Compensation management can feel a bit complicated, after all, there are many aspects to consider. We’ve already laid out what compensation management is. So, in this blog post, we’ll take a closer look at the objectives of compensation management, specifically, we’re going to consider three compensation management key objectives:
- Attracting talent
- Retaining high achieving talent
- Motivating employees
These objectives are key because they deal with your best and most important assets—your employees.
1. Objective: Attract the Best Talent Possible
A competitive compensation plan is one of the best ways to attract fresh, superior talent to your organization.
In 2018, American staffing firm OfficeTeam released research that showed a whopping 44 per cent of employees (that’s about 2 out of 5 employees), would leave their current positions for one that offered more money.
For smaller businesses, offering competitive salaries can be difficult, particularly when competing against behemoth businesses (think tech giants like Google for example). Ensuring prospects understand the total compensation package you offer is important. When you take the time to show potential recruits all that’s included in their compensation—including benefits beyond healthcare such as Friday half-days, free snacks, gym memberships, remote work opportunities, etc.—you demonstrate that while the base salary you offer might be less than another company, you make up for it with additional benefits, that offer cost-savings of a different kind.
2. Objective: Retain Your High Achievers
Total compensation cannot remain stagnant. It must evolve as your workforce does. As older employees retire and new, younger employees join your team, you’ll notice a shift in needs and wants.
Recognizing generational demands is a big part of providing total compensation that helps lower turnover at your business. Meeting the needs of individual employees may seem daunting, so consider using tools such as employee surveys and polls to help you determine the specific needs and wants of your employees. With this information in hand, you can build out benefit packages that hit these marks, creating a more alluring total compensation package.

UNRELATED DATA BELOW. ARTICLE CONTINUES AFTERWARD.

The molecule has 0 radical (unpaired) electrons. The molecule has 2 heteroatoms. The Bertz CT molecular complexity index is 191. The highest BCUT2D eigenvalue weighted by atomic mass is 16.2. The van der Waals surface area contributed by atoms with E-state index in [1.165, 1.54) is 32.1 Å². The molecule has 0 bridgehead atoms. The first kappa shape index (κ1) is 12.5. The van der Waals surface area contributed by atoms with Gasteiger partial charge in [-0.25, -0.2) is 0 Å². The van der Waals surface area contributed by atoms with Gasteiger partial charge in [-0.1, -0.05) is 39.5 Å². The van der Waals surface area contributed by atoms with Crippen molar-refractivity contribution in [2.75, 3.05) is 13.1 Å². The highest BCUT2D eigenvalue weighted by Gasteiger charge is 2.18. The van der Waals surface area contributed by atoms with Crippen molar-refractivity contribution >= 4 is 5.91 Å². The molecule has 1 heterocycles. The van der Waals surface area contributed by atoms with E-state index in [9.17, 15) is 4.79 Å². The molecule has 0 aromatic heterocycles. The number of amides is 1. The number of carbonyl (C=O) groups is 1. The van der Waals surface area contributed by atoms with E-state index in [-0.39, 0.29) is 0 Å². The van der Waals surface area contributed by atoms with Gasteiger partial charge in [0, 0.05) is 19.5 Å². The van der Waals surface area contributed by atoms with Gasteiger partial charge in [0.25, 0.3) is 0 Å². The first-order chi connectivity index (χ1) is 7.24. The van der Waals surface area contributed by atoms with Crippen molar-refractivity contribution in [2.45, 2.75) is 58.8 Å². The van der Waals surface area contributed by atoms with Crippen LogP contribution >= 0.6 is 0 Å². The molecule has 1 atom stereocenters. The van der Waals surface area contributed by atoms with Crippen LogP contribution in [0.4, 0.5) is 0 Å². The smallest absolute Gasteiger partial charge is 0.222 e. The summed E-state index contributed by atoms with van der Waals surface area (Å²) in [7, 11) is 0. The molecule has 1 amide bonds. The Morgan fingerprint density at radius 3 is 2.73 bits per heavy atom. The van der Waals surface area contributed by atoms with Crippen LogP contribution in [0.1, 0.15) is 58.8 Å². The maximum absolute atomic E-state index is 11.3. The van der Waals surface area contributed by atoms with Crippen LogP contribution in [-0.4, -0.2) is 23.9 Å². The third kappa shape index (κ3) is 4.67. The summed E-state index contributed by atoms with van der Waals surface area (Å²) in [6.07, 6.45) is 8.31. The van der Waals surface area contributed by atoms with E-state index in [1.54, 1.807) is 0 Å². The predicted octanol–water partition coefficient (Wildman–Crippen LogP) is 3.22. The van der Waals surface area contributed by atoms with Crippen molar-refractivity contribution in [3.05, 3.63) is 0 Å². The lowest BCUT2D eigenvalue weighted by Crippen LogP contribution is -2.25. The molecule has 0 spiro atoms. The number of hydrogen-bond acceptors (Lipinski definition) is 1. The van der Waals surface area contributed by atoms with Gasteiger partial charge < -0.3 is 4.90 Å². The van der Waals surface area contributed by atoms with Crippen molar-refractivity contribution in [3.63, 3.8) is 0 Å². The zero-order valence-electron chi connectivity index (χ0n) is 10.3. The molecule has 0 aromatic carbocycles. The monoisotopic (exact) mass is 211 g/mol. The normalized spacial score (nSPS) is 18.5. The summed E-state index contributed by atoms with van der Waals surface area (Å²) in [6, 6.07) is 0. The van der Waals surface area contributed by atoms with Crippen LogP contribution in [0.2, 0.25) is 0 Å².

The more specific and detailed your total compensation is, the easier it will be to retain high performing staff, who will recognize that your business works to adapt to their needs.
3. Objective: Motivate Your Employees
Keeping employees motivated is an ongoing struggle for many businesses. Goal setting is one-way companies look to boost motivation. Using technology to track employee performance and schedule reviews is a proven way to keep high achieving talent, well, achieving, and to motivate those who may not be quite up to par.
In combination with goal setting and performance reviews, total compensation can be used to motivate employees. How? Simply put, through incentive programs. People respond positively to rewards. A total compensation package that includes incentive-based rewards can help keep employees focused on meeting, and even surpassing, their goals.
Employees need to feel valued, one study found that 39 per cent of employees feel under- appreciated at work, and 77 per cent reported they would work harder if they felt they were being recognized for the work they do.
With stats like that, is it any wonder one key objective of your total compensation package should be to boost employee motivation?
Why Objectives Matter
In compensation management, objectives matter because they’re what help you focus on what to offer. Total compensation must consider future and current talent. It must aim to support employees, increase their motivation, and demonstrate their value to your business.
When total compensation is created with these three objectives in mind, you create an offering that meets the varied and specific needs of your individual workforce.